Streptococcus canis genomic epidemiology reveals the potential for zoonotic transfer

Pagnossin, D., Weir, W. , Smith, A., Fuentes, M. , Coelho, J. and Oravcova, K. (2023) Streptococcus canis genomic epidemiology reveals the potential for zoonotic transfer. Microbial Genomics, 9(3), 000974. (doi: 10.1099/mgen.0.000974) (PMID:37000493) (PMCID:PMC10132062)

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Streptococcus canis, a multi-host pathogen commonly isolated from dogs and cats, has been occasionally reported in severe cases of human infection. To address the gap in knowledge on its virulence and host tropism, we investigated S. canis genomic epidemiology and report the results of this analysis for the first time. We analysed 59 S. canis whole genome sequences originating from a variety of host species, comprising 39 newly sequenced isolates from UK sources, along with all (n=20) publicly available genomes. Antimicrobial resistance (AMR) phenotype was determined for all 39 available isolates. Genomes were screened for determinants of resistance and virulence. We created a core SNP phylogeny and compared strain clustering to multi-locus sequence typing (MLST) and S. canis M-like protein (SCM) typing. We investigated the dataset for signals of host adaptation using phylogenetic analysis, accessory genome clustering and pan-genome-wide association study analysis. A total of 23 % (9/39) of isolates exhibited phenotypic resistance to lincosamides, macrolides and/or tetracyclines. This was complemented by the identification of AMR-encoding genes in all genomes: tetracycline (tetO 14 %, 8/59; and tetM 7 %, 4/59) and lincosamide/macrolide (ermB, 7 %, 4/59). AMR was more common in human (36 %, 4/11) compared to companion animal (18 %, 5/28) isolates. We identified 19 virulence gene homologues, 14 of which were present in all strains analysed. In an S. canis strain isolated from a dog with otitis externa we identified a homologue of S. pyogenes superantigen SMEZ. The MLST and SCM typing schemes were found to be incapable of accurately representing core SNP-based genomic diversity of the S. canis population. No evidence of host adaptation was detected, suggesting the potential for inter-species transmission, including zoonotic transfer.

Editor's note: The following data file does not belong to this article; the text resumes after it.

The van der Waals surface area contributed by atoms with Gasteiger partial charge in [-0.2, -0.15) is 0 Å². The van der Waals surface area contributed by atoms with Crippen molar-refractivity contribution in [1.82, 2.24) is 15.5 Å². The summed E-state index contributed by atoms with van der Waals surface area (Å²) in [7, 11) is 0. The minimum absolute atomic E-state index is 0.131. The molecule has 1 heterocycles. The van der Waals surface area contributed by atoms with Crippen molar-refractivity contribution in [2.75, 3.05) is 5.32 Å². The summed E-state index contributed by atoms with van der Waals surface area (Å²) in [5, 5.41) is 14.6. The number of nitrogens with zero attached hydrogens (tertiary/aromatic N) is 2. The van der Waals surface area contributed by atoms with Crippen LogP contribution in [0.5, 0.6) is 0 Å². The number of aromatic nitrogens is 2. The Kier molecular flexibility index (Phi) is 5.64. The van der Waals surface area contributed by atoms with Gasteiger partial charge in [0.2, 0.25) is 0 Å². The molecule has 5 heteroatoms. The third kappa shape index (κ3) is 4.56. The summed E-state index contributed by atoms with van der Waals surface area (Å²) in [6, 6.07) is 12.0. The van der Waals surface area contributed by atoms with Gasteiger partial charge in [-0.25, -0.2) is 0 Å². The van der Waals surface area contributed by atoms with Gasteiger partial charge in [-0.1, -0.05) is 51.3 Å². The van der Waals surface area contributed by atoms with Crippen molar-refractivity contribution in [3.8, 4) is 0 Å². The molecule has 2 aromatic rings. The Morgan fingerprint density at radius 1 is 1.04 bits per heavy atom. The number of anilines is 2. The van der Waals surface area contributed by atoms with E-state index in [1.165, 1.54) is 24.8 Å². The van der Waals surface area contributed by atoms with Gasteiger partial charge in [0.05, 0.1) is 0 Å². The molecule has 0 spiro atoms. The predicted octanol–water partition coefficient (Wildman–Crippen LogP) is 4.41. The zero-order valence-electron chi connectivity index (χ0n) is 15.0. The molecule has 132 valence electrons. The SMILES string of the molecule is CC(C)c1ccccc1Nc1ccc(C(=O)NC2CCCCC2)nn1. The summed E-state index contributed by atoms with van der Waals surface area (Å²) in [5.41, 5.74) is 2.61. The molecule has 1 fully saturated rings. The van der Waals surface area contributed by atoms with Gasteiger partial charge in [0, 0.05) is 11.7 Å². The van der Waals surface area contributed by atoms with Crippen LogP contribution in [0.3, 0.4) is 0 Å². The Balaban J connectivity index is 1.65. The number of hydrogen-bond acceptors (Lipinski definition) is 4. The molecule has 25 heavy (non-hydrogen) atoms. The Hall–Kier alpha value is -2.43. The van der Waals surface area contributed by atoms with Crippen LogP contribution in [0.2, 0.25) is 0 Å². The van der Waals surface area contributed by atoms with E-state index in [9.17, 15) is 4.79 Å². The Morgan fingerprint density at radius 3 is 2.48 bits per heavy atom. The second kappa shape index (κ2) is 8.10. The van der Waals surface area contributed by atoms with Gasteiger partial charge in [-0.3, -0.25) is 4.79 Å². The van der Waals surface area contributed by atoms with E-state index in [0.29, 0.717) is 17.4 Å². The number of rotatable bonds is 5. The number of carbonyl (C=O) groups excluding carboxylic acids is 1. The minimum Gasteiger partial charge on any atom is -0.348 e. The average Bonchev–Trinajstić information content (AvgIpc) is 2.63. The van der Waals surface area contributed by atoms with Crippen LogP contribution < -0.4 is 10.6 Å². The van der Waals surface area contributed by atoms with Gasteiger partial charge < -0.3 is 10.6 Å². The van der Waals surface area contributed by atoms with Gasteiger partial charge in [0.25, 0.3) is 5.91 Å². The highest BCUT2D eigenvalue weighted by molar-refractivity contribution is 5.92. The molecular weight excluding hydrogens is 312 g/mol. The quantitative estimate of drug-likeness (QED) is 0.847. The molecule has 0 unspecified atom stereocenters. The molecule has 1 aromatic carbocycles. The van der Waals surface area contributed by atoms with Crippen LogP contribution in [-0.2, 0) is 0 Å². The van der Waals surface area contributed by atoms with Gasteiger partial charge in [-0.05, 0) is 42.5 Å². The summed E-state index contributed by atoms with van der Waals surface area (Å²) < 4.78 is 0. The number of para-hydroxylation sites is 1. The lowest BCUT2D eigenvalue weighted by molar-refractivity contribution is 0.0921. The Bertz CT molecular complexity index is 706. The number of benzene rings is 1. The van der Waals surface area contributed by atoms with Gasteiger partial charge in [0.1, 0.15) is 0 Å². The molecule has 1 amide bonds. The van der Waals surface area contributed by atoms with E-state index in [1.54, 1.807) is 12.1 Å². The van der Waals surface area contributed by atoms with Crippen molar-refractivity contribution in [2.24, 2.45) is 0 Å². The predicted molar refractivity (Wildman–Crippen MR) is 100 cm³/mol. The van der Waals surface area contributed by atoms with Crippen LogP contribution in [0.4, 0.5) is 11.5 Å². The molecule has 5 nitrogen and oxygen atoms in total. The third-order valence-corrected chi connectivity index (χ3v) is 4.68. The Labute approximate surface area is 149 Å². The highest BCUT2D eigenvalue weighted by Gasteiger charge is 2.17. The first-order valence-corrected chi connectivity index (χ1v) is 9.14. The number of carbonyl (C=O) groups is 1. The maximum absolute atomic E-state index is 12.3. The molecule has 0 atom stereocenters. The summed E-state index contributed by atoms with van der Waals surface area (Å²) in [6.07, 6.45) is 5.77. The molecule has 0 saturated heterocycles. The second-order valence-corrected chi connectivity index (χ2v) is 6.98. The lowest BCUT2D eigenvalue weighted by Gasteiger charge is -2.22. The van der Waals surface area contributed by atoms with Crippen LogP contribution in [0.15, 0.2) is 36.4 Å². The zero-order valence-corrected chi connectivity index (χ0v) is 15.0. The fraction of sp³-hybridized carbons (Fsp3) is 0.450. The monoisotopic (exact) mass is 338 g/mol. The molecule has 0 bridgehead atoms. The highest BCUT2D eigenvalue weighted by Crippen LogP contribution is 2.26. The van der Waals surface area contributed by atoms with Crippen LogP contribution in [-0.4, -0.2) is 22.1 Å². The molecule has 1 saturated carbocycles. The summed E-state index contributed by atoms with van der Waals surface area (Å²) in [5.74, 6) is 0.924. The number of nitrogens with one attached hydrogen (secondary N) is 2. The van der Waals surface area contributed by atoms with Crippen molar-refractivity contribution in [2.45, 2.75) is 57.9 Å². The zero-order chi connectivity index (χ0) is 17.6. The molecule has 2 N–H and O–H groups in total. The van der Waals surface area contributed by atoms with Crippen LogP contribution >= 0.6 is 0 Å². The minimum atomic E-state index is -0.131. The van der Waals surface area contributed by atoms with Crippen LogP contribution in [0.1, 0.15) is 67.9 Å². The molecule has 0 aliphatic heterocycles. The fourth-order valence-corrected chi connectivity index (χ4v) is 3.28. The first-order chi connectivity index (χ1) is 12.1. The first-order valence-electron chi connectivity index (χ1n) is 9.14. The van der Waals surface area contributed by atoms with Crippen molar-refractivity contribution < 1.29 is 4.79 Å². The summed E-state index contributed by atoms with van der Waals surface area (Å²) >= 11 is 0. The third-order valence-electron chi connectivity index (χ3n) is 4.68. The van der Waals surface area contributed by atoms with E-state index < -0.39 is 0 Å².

Item Type:Articles
Additional Information:This work was funded by the James Herriot Scholarship, School of Veterinary Medicine, University of Glasgow.
Glasgow Author(s) Enlighten ID:Fuentes, Mr Manuel and Oravcova, Dr Katarina and Weir, Professor Willie and Pagnossin, Davide
Authors: Pagnossin, D., Weir, W., Smith, A., Fuentes, M., Coelho, J., and Oravcova, K.
College/School:College of Medical Veterinary and Life Sciences
College of Medical Veterinary and Life Sciences > School of Biodiversity, One Health & Veterinary Medicine
Journal Name:Microbial Genomics
Publisher:Microbiology Society
ISSN (Online):2057-5858
Copyright Holders:Copyright © 2023 The Authors
First Published:First published in Microbial Genomics 9(3):000974
Publisher Policy:Reproduced under a Creative Commons license

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